Abstract. Answers to a reader's query about the influence of Frank Lloyd Wright's design language of geometry on generations of future architects in the Nexus Network Journal.

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Query: Optimist, Pessimist, or Architect?

Date: Tuesday, 1 April 2003
From: Kim Williams <kwilliams@kimwilliamsbooks.com
Editor in Chief, Nexus Network Journal

To the optimist, the glass is half full.
To the pessimist, the glass is half empty.
To the architect, the glass is not big enough.

After receiving so many wonderful abstracts for our consideration for the
Nexus 2004 conference, I'd like to add to that list:

To the NNJ reader, the glass will be the subject of his (or her) next presentation at Nexus.

Would anyone like to add to the list?

[Kim thanks Bahram Hooshyar Yousefi, http://yousefi.persianblog.com, for the original quote]

Send an e-mail to respond to this query

From: John Howe <jhowe@pres-net.com>

To the mathematician the glass is of his or her own construction.

From: Brant Matthew Tate <brantmtate@earthlink.net>

To the mathematician, the glass is [(pi)*r(2)*l] while the water is [(pi)*r(2)*l]/2, where r=inner radius of glass & l=inner height of glass.

To the architecture historian, the glass is not yet of interest. Once the water evaporates however....

To the engineer, the glass is over-sized for optimal containment efficiency.

From: Addieg Robert <AddiegR@Urbahn.com>

To the Quality Assurance-Quality Control Director, the glass shown on the drawings doesn't agree with the glass shown in the specs (and believe me I see this every day)

From: Jørgen Holten Jensenius <jorgen@jensenius.no>

To the building historian the glass was made of parchment, glimmer or linen, anything but glass!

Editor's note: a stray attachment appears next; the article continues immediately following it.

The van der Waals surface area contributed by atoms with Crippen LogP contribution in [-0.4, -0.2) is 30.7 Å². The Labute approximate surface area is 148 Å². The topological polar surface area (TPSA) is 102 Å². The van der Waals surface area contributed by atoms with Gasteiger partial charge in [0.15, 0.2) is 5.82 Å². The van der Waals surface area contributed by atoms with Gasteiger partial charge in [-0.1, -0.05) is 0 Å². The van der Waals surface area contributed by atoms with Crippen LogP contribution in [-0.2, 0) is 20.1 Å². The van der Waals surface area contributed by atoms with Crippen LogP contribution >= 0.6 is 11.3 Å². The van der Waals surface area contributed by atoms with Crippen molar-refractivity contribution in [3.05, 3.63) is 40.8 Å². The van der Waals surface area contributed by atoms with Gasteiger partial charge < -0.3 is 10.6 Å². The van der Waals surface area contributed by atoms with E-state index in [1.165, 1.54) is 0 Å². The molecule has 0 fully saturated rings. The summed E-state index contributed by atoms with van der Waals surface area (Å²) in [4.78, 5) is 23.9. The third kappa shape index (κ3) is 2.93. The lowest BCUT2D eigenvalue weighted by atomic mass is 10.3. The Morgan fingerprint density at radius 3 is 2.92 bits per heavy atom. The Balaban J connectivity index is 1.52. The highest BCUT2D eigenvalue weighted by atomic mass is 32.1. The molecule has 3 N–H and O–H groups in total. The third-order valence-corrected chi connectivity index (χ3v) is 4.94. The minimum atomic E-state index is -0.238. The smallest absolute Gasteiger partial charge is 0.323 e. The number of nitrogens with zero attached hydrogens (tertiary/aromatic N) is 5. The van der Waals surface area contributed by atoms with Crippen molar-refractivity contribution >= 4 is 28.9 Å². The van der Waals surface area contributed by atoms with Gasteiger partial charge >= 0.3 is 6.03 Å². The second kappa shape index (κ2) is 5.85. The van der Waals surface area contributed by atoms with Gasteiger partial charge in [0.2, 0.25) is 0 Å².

From: John Ochsendorf <wvjohn@yahoo.com>

To the engineer, the glass is twice as big as it needs to be!

From: Matthew Landrus <matthew.landrus@wolfson.oxford.ac.uk>

To the mathematician, the glass is .

To the architecture historian, the glass is minimalist

To the engineer, the glass is tubular

To the web designer, <P>the<B>glass</B>is<IMG SRC="images_number1/Optimist-01.gif" WIDTH="169" HEIGHT="28" ALIGN="MIDDLE"

From: Gyorgy Darvas <h492dar@helka.iif.hu>

To the physicist 99,999 per cent of the mass in the glass is made of wine, and only 0,001 per cent of the mass is the air.

(I'll drink to that).

From: Susi Knight <sfknight@tin.it>

To the dreamer...what glass?.

From: Tomás García Salgado <tgsalgado@hotmail.com>

To the perspectivist, the glass is vanishing.

From: Dag Nilsen <dag.nilsen@ark.ntnu.no>

To the engineer, I believe the glass is superfluous - you get the same result quicker and cheaper by drinking from the bottle.

I recall having read somewhere a rather precise observation on the distinction between architects and engineers - Alan Holgate, I think it was, engineer partner of Ove Arup, after having struggled with the Sydney opera house: If an engineer finds out that there is a surplus in the construction budget, he will happily run to the client and tell him - if an architect discovers the same, he doesn't bother with the client, but immediately starts thinking about how to spend the money on design improvements.

From: Bruno Santos <bruno.asantos@mail.pt>

To the glass, everything contains and is contained.

From: Frans Cerulus <frans@itf.fys.kuleuven.ac.be>

The mathematician: The glass was filled from Klein's bottle.
The architecture historian: the glass is iridescently opaque.
The engineer: we need a spare glass

From: Pietro Totaro <pietro.totaro@fastwebnet.it>

To the mathematician, the glass is a manifold.
To the architecture historian, the glass is a good companion of his work, if filled with a good wine.
To the engineer, the glass is an article to put on the market.

From: Vera W. de Spinadel <vspinade@fibertel.com.ar>

To the mathematician, a glass is topologically equivalent to a surface with a hole.

From: Aleksandra Slahova <aleksa@dau.lv>

To the mathematician, the glass is virtual reality.
To the architecture historian, the glass is a guide to action.
To the engineer, the glass is a capacity.

From: Nurten Aksugur <nurten.aksugur@emu.edu.tr>

To the architectural educator, the glass is bottomless and can never be filled.

From: Gert Sperling <Gert.Sperling@t-online.de>

To the theologian, the glass is a mirror of himself.

From: Emanuel Jannasch <ejannasch@hfx.eastlink.ca>

The Nexus reader, assuming a perfectly cylindrical glass, might observe that the ratio of the height of the glass to the height of the water is as an octave.

The NNJ is an Amazon.com Associate

The Nexus Network Journal is published by Kim Williams Books
Copyright ©2003 Kim Williams Books

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